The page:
The first colheita Madeiras to be produced since the Madeira Wine Institute authorized the new designation are beginning to appear in North American retail wine shops.
"Colheita is a new style of single-harvest wine created to encourage appreciation of Madeira as a quality fortified wine," said Bartholomew Broadbent, president of Broadbent Selections, the largest importers of Madeira into North America. "It's ready to drink as soon as it is bottled, although it keeps almost indefinitely."
Broadbent (whose Madeiras are bottled by Justino Henriques) imported 5,000 cases of the Colheita 1995, priced at $15 a bottle. Symington-owned Cossart-Gordon released a similar amount of Colheita 1986 at $45, while Henriques & Henriques sells its Single Harvest 1995 for about $10 for a 500ml bottle.
Madeira -- which comes from the subtropical island of the same name that sits off the coast of Morocco, but belongs to Portugal -- is made by exposing the wine to heat, which oxidizes the wine and caramelizes the sugars. The resulting Madeiras last a long time, even after the bottle is opened.
Although most wines are aged in cool cellars, high-quality Madeira undergoes aging in the naturally warm lofts of the wineries. (Less expensive versions may be heated artificially in tanks.) Soon after brandy is added to stop fermentation, the wine is transferred to oak casks and heated to no more than 115 degrees Fahrenheit over a three-month period. It is then cooled to about 70 degrees Fahrenheit. During the remainder of its aging, the wine will be heated and cooled again every six months until bottling.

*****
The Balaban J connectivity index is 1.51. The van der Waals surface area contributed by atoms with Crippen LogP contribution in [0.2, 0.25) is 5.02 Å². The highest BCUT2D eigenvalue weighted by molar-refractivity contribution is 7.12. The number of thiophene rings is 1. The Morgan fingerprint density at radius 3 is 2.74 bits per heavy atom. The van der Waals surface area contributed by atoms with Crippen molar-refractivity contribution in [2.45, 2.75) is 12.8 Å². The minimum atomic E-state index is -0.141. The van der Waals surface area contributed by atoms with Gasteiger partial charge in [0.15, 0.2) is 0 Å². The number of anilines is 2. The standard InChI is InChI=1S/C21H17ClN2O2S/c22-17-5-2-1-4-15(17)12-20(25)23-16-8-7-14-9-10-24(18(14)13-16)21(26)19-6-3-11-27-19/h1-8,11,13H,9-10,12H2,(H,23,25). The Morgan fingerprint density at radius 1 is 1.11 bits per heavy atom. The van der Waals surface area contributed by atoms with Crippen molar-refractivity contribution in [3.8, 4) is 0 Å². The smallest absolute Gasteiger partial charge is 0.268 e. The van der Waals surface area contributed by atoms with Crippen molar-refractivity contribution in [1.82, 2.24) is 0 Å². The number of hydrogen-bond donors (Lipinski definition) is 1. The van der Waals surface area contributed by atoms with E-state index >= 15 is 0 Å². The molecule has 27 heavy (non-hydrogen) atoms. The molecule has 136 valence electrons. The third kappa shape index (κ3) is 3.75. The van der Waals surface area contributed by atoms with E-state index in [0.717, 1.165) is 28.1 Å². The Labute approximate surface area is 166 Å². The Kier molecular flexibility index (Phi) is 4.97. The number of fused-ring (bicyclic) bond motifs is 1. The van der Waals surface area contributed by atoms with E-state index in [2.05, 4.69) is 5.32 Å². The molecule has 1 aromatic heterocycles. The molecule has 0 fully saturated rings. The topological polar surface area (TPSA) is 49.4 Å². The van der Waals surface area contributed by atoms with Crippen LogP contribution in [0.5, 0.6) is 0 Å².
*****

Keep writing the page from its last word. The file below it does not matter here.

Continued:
Traditionally, Madeiras have been vintage-dated or made as a non-vintage blend (which may labeled with the average age of the blend -- such as five, 10 or 15 years old -- or with a solera date, indicating the oldest vintage in the blend).
Colheita means "single harvest" in Portuguese and is the equivalent of "vintage," but since the word vintage has been trademarked by Portugal's association of Port shippers, no other wine from Portugal is permitted to use the term. (Port producers use the term colheita for tawny Ports from a single vintage.)
Unlike vintage Madeira, which must be aged at least 20 years in cask and two years in bottle, colheita Madeira may be released after five years in barrel and one in bottle.
Madeira producers had petitioned the institute for several years to approve the change, arguing that greater flexibility in the regulations was necessary to compete with the more popular fortified wines, especially Port.
Although Maderia had been a fashionable society drink in the United States during the 1700s and 1800s, its popularity declined for a number of reasons in the past century.
"The big problem for Madeira in today's market is that consumers still think of it as a cooking wine," said Miguel Jardim, North American representative for Henriques & Henriques. "It's purely a matter of introduction, and currently there are so few people promoting it."
To learn more about Madeira, read tasting director Bruce Sanderson's report:
Madeira: The Oldest New Wine You Can Buy